Page Type Page Type: Mountain/Rock
Location Lat/Lon: 48.56019°N / 115.92137°W
Additional Information County: Lincoln
Activities Activities: Hiking
Seasons Season: Spring, Summer, Fall, Winter
Additional Information Elevation: 4995 ft / 1522 m
Sign the Climber's Log


Yaak Mountain is a mid-elevation peak located in northwestern Montana, near the town of Troy. Troy is the lowest elevation community in Montana, so it is only fitting that the surrounding mountains are also not of high stature. However, what Yaak Mountain lacks in elevation it more than makes up in prominence, fire lookout history, and views.
Yaak MountainUpper Eastern Slopes Of Yaak Mountain

Yaak Mountain, despite its modest overall elevation of 4995', has a lot of prominence. In fact, with at least 2035' of clean prominence, Yaak Mountain is the 138th-most prominent peak in Montana. The peak is almost completely surrounded by water channels; Yaak River to the west, Kootenai River to the south, O'Brien Creek to the east, and Kilbrennan Creek to the north. Less than 0.25 miles keeps the mountain from being completely surrounded by water and an inland island, and this aspect helps give Yaak Mountain an appearance of being even more prominent than it already actually is by towering above its immediate landscape.
Yaak MountainNorthwest Side Of Yaak Mountain

Although the peak's prominence is important to many peakbaggers, Yaak Mountain is perhaps most famous for its historic fire lookout located at the summit. A fire lookout was originally constructed in 1914 as a camp lookout only, but then as a 45'-tall pole platform the following year. A frame cupola lookout cabin was then added to the summit by 1919. A 50'-tall pole tower with L-6 cab, plus an adjoining log cabin to be used as the watchman quarters, then replaced the original lookout during the 1930s.
Yaak Mountain Lookout RemainsOriginal (pre-1958) Fire Lookout Base Remains

By the late 1950s the 50'-tall lookout and adjoining log cabin were each torn down, and then replaced by a 41'-tall treated timber lookout tower with R-6 flat cab in 1958. That final lookout still exists, and has been maintained and occasionally staffed over the years, but is presently mainly used as a rental lookout for outdoor enthusiasts.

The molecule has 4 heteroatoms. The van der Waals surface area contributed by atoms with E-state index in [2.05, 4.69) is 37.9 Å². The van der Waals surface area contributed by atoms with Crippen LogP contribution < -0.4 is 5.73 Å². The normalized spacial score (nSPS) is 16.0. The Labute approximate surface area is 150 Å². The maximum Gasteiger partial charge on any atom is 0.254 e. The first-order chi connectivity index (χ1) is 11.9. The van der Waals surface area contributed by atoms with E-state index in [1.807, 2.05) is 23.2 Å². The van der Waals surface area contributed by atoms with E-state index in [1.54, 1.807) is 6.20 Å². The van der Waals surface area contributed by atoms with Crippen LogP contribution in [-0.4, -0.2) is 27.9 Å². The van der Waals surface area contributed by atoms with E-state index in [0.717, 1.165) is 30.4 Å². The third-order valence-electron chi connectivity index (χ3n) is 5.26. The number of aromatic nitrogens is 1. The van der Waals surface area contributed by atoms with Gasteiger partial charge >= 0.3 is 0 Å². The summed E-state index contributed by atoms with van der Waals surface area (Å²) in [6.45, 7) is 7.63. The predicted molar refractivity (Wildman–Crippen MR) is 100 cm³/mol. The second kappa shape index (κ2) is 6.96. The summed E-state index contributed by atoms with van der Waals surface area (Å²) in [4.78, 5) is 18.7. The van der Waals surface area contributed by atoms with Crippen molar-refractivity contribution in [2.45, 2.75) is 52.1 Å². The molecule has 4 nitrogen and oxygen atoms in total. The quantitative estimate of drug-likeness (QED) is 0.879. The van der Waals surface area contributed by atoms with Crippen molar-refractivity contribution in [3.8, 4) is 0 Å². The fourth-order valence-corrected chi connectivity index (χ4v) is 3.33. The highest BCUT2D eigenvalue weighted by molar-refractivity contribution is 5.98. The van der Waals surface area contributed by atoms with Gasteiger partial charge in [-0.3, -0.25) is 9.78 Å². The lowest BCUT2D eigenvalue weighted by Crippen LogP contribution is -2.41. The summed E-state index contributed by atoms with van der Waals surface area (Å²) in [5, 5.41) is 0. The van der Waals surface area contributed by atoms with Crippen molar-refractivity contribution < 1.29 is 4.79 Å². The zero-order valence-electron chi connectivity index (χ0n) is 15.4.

Yaak Mountain LookoutYaak Mountain Lookout

Yaak Mountain is not the tallest peak in the region, but some of the most spectacular views of the surrounding areas can be had from its summit. The views from the top of the fire lookout are even more spectacular and wide-ranging. The views of the adjoining river valleys, such as Yaak River and Kootenai River, are great. The town of Troy can be seen as well, only six miles (horizontal distance) south of the mountain.
Yaak Mountain Summit ViewSE Summit View Towards Troy

A short distance northwest of Yaak Mountain, along Yaak River Road/ Highway 508, Yaak Falls is a popular cascading waterfall and tourist destination. Yaak Falls, Yaak River, and Yaak Mountain are just a few examples of why the nearby town of Troy uses the slogan "Lowest In Elevation, Highest In Recreation".
Yaak FallsYaak Falls

Yaak Mountain: The Tip Of The Arrow

Yaak Mountain gets its name from nearby Yaak River, which flows southward to the Kootenai River from Canada. In Canada, "Yaak" is spelled "Yahk", and "Kootenai" is spelled "Kootenay". The native Kootenay Tribe of southeastern British Columbia and northwestern Montana used the word "yahk" to describe either a bow or an arrow. It is thought by many scientists that the Kootenay River, with how it heads southward from Canada, enters the United States, and then heads northward back into Canada, can be considered a "bow". The Yaak River, which heads southward towards the middle of that "bow", can be considered the "arrow". This theory is also reinforced by the spelling of "Yaak" in the United States; if ending in "ak" (or the Kootenay word "a'k"), "yaak" represents "arrow".